Spatial News Review
by: GeoCommunity Staff, Dec. 1999
I recently had he pleasure of “test driving” Kodak’s new Digital Science Field Imaging System (FIS 265).
This system is the latest product from Kodak, developed as a Field imaging tool bringing together the
functionality of the Kodak DC265 Digital Camera, the Garmin GPS III+ GPS, and ArcView GIS
version 3.x. The package has been put together to enable users to quickly and easily incorporate
digital imagery and related GPS coordinates into ArcView GIS.
Kodak Digital Science Field Imaging System (FIS265)
About the Camera
I won’t go into to many details about the camera (see Kodak DC265 for more) but I will list off some of the
main features. The camera uses memory cards which enable you to store a relatively large
number of digital images (additional cards are also available from Kodak). A battery charger and four AA
rechargeable batteries are provided so you have a constant supply of fresh batteries. The DC265 is highly
customizable - watermark properties can be set to display date, time, text, and logos. Advanced
exposure settings let you take control over the external flash, exposure, and aperture settings. Advanced
focus settings enable you to set multi-spot, single spot and manual focus as the default setting. Other
advanced settings will enable you to set image file type (FPX, or JPG), auto rotate, or quick burst options.
Other camera features:
- Digital 3X zoom lens
- Mode dial to set Capture/Review/Connect/Info modes
- Thumbnail picture review
- Self timer
- Protect from deletion
- Slide show
- Video - to view images on Television
- Built in flash
- Album settings
- Record Sounds
Options for image resolution:
- High 1536x1024
- Med 1152x768
- Low 768x512
The FIS265 has an optional setting that enables you to capture and store audio clips - a very cool feature!
Simply take a picture, review the image, press and hold the “Record” button. Your comments will be
recorded and saved in a corresponding .WAV file when downloaded data to your PC. The camera will take
approximately 30 images (1024x1536) and store them on a single memory card when capturing images using
the default quality setting. Optionally, there is an enhanced or super quality setting - I didn’t use this option.
When its time to download images to your PC you have an option of using serial cable connection, USB
cable, or infrared transceiver. A CD accompanies the camera and contains proprietary mounter software.
Kodak picture easy software enables you to organize and enhance images. Additional software shipped with the camera includes
TWAIN and Macintosh software. The programs are relatively simple to use and are provided to facilitate the
interaction between your camera and PC, enabling you to view, select, manipulate, and save your data to a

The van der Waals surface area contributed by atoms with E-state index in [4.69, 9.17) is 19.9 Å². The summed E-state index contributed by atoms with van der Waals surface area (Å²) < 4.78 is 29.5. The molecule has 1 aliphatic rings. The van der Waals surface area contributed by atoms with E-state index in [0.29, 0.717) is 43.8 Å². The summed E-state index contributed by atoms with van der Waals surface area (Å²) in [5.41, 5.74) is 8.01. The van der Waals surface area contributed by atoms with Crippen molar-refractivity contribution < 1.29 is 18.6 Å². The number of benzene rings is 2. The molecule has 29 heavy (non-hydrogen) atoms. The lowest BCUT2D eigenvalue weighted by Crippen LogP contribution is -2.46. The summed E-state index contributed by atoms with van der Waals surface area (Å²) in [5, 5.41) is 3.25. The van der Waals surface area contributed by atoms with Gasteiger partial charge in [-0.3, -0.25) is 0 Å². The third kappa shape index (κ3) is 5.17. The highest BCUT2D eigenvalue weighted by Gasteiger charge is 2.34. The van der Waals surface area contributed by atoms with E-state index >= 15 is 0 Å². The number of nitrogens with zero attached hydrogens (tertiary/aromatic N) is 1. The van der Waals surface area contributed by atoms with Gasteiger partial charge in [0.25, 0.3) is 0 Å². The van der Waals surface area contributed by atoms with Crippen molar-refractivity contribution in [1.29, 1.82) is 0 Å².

- PC with 486/66 MHz or Pentium Processor
- 16 MB RAM
- 50 MB Hard disk space
- serial port, USB port, or PCMCIA card reader
- Windows 95, 98 or NT 4.0
- CD-ROM drive
- 256 colours
About the Garmin GPS III+
The system comes with a mounting bracket that holds the camera and the GPS unit. The GPS comes with a
cable which plugs into the camera’s serial port. When first getting started, the camera is set to GPS capture.
In order to commence taking pictures with associated GPS data you must first run a companion script which
reminds the camera to take “GPS Pictures”. Activating this script will ensure that when you turn on the
camera, a script is automatically run which activates the GPS Receiver and initiates interaction between the
GPS unit and the digital camera. I’m not about to go into too much detail concerning operation of the GPS,
however, I will advize potential users to carefully follow the instruction given in the FIS265 user’s guide
and to ensure that you have set the GPS to Interact in “Text Out” mode (see p 3-4). The accompanying
documentation is excellent and easy to follow. It took me about 5 minutes to follow instructions and get the
camera communicating properly with the GPS.
Taking GPS Pictures
Once again, I don’t plan on getting into the details of taking pictures, however, I will briefly discuss what is
involved in capturing images with associated GPS data. When you power on the camera the unit goes
through a start-up script to establish communications with the GPS - the first time you turn on the unit the
GPS will need to locate satellites in order to determine your location. The camera then displays a message
stating “ready to take GPS image”. Take images as you normally would and you will notice the processing
takes a little longer since now your images are being tagged and water-marked with GPS data. Users have
complete control over several GPS-Camera options including the number of images taken per location, GPS
activation at start-up, when to update GPS coordinates, and image bearing settings.
GPS Images are water marked with the following information - note, users have control over the position
and display of watermarks (ie. Bottom, top, opaque, transparent):
- UTC Time and Date and bearing
- PS Status (2D, 3D, 2D differential, and 3D differential)
Loading Images on PC
Digital images are transferred to your PC using PCMCIA Slot, USB cable, or infrared transceiver. I chose
to connect via serial port and experienced no problems whatsoever. You will have to make sure that your
PC detects the unit and is connected to the appropriate Com port (see documentation if necessary). If all
accompanying software has been properly installed you will need to simply connect the camera to the PC
using a serial cable. Next, the camera mode dial is turned to “Connect Mode” and the camera power turned
on. Windows users select the My computer/DC265 Zoom Camera icon and a folder will be displayed
containing the images captured as files. Simply drag and drop these files into a folder on the local machine.